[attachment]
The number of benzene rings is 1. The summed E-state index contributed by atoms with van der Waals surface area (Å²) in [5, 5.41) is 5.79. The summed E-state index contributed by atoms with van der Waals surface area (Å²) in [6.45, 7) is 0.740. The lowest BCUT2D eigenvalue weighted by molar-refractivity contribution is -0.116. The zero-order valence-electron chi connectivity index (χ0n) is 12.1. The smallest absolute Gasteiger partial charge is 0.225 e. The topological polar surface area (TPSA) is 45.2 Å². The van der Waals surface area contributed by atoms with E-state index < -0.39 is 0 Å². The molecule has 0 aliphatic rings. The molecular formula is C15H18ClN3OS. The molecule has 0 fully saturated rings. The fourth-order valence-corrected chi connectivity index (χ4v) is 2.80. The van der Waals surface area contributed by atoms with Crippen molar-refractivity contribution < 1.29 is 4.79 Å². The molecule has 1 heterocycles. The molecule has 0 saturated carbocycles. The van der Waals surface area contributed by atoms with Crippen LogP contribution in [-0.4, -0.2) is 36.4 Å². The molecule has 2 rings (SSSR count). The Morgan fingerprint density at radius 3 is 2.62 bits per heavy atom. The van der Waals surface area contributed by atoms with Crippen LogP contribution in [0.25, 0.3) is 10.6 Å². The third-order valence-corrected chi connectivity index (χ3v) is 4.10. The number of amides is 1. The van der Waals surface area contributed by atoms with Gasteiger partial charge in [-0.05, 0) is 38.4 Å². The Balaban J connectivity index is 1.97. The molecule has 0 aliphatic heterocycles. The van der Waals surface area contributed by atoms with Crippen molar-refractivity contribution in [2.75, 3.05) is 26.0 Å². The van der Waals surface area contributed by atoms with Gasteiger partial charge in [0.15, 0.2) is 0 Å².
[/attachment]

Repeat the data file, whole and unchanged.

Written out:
The number of benzene rings is 1. The summed E-state index contributed by atoms with van der Waals surface area (Å²) in [5, 5.41) is 5.79. The summed E-state index contributed by atoms with van der Waals surface area (Å²) in [6.45, 7) is 0.740. The lowest BCUT2D eigenvalue weighted by molar-refractivity contribution is -0.116. The zero-order valence-electron chi connectivity index (χ0n) is 12.1. The smallest absolute Gasteiger partial charge is 0.225 e. The topological polar surface area (TPSA) is 45.2 Å². The van der Waals surface area contributed by atoms with E-state index < -0.39 is 0 Å². The molecule has 0 aliphatic rings. The molecular formula is C15H18ClN3OS. The molecule has 0 fully saturated rings. The fourth-order valence-corrected chi connectivity index (χ4v) is 2.80. The van der Waals surface area contributed by atoms with Crippen molar-refractivity contribution < 1.29 is 4.79 Å². The molecule has 1 heterocycles. The molecule has 0 saturated carbocycles. The van der Waals surface area contributed by atoms with Crippen LogP contribution in [-0.4, -0.2) is 36.4 Å². The molecule has 2 rings (SSSR count). The Morgan fingerprint density at radius 3 is 2.62 bits per heavy atom. The van der Waals surface area contributed by atoms with Crippen LogP contribution in [0.25, 0.3) is 10.6 Å². The third-order valence-corrected chi connectivity index (χ3v) is 4.10. The number of amides is 1. The van der Waals surface area contributed by atoms with Gasteiger partial charge in [-0.05, 0) is 38.4 Å². The Balaban J connectivity index is 1.97. The molecule has 0 aliphatic heterocycles. The van der Waals surface area contributed by atoms with Crippen molar-refractivity contribution in [2.75, 3.05) is 26.0 Å². The van der Waals surface area contributed by atoms with Gasteiger partial charge in [0.15, 0.2) is 0 Å².